By Neil Pascale
P.J.’s Motorcycles is situated in an industrial area of Albuquerque that possesses an advantage and equally notable disadvantage.
The Ducati-Triumph dealership is located southwest from where the bulk of the residential population is and where the increase in the area’s housing is expected to occur in coming years.
On the other hand, it has easy access to a nearby highway and is on a route that leads riders to what one motorcycling Web site calls a “must see” area: the picturesque and curvy Sandia Crest road.
Whether owner P.J. LaMariana should move his prosperous dealership to a larger, more optimal site is one of the first issues he and Ducati North America looked at as part of The Italian Job, a more than year-long project seeking to increase dealer profitability.
The location question has been nagging at LaMariana for nearly two years, especially as he continues to hear from those within the industry that his already escalating sales could potentially climb higher with a better location. For the past five years, LaMariana and his staff have endured at a 5,000-square-feet location where the parts storage space is cramped and the office space is minimal. The confined space has not, however, affected sales. Total sales were roughly $5.5 million last year, up from $3 million just two years ago.
So with the growing business, why not move to a more visible spot that would potentially be in the thick of the new Albuquerque development?
“I haven’t felt that the business is solvent enough to move,” LaMariana said. “I want it to be really solid.
“In the beginning with the business, it was easy to take risks because there wasn’t much to lose. Now the business makes good money and there’s a lot to risk. It’s the risk that has been holding me back.”
Namely, LaMariana wanted to get his store’s daily business operations in better shape before considering the move. With information now in hand from a recent study funded from Ducati North America, the decision to move will be set aside for probably another five years or so. The study examined a host of factors, including motorcycle registration data locally and nationally during the past few years, where the city’s population growth will occur in future years as well as local competition. The study also proposed future spots for a possible move for the dealership.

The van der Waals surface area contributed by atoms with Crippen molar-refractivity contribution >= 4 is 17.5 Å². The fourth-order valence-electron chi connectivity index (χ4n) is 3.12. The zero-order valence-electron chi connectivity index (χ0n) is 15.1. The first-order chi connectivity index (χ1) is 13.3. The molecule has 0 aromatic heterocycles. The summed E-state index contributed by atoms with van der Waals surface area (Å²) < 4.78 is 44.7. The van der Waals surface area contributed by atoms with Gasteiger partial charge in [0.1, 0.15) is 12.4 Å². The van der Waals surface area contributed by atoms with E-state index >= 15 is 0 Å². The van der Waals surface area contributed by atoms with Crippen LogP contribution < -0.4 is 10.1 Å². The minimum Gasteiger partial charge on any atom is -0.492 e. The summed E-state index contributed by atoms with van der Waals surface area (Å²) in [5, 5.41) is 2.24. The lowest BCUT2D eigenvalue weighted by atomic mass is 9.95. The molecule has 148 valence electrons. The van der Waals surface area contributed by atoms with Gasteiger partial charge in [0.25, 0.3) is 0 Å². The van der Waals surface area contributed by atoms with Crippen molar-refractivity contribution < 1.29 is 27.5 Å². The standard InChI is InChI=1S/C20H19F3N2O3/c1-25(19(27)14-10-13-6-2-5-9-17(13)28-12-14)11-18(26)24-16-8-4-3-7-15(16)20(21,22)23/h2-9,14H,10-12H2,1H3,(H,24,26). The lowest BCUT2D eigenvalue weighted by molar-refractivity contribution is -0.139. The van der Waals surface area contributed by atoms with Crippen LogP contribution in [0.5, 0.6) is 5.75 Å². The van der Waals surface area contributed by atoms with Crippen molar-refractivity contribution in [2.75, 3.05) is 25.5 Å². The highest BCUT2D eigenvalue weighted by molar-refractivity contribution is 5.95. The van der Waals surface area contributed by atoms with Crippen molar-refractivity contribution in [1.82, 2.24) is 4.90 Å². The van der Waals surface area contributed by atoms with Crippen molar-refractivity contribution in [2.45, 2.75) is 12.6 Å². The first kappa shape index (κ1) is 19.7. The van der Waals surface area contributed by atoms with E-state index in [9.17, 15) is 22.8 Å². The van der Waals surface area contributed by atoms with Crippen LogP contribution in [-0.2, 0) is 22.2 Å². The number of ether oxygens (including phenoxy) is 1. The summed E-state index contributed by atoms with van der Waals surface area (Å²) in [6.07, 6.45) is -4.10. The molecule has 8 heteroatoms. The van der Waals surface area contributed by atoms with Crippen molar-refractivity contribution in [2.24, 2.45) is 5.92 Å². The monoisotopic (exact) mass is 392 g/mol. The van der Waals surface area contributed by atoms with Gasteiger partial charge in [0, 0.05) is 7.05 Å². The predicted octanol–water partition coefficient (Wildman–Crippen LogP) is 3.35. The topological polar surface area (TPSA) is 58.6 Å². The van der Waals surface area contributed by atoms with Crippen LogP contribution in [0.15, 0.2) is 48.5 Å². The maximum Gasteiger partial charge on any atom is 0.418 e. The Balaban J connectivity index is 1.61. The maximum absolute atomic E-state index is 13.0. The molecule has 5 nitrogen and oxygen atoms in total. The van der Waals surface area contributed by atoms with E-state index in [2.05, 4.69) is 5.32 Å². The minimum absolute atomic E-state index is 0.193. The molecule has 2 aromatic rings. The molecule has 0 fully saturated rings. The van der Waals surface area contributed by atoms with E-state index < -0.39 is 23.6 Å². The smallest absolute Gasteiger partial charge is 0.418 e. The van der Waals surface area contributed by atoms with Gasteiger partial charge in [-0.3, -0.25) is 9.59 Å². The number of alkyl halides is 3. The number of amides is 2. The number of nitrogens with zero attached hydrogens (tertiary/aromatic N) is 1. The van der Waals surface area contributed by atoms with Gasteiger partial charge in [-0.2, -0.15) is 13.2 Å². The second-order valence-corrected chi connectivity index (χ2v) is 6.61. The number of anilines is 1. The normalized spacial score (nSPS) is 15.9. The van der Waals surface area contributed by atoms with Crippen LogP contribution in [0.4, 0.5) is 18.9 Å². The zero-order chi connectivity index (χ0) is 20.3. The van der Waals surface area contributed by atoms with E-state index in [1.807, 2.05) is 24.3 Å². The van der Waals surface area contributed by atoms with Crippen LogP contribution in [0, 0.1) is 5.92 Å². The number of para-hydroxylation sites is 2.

However, in the end, the study found a move probably would not result in a significant amount of new business gained in terms of new unit sales.
The study also found the current dealership, although not in a prime location, is not situated far enough from its customer base to pose a huge challenge or tremendous inconvenience for consumers.
“All else being the same, you (the consumer) would want to go to the closest store because it’s more convenient to you,” said Mitch Phillips of Urban Sciences, the company that conducted the location study. “The thing here, is all else the same? And in this case, we’re finding maybe all else isn’t the same. He’s treating the customers better.”
That, coupled with LaMariana’s desire to get his dealership in better working order before committing to a new and more costly alternative, will mean the store will stay put, with some extensive remodeling.
“If everything was perfect with the business, I would have felt comfortable,” LaMariana said of finding a bigger location, “but I knew we really just didn’t have the reserve. Yeah we could make the money on a monthly basis, but what if things got really tight? What would it do for us? And that’s what kind of pulled me back.”
Those concerns did not hold LaMariana back from looking for a new location in the past two years. He has closely examined other options in Albuquerque, including leasing one site and buying another.
“There’s always been something that’s just of kind of pulled me back from it,” he said. “The bad part is it has been very expensive to engage in this stuff, with attorneys and inspections and all of these different things.”
The decision to remodel — LaMariana is looking at building a small addition on the current site to house his service department — has freed him to look more closely at his overall business operations.
“It’s where I put a lot of energy,” he said of his efforts at relocating the dealership, “and we only have so much time and energy we can give to anything and it was taking away from other things at the business.
“It’s a relief in the sense that it’s not my focus anymore. My focus is right on the immediate business.”
Copyright 2008 Powersports Business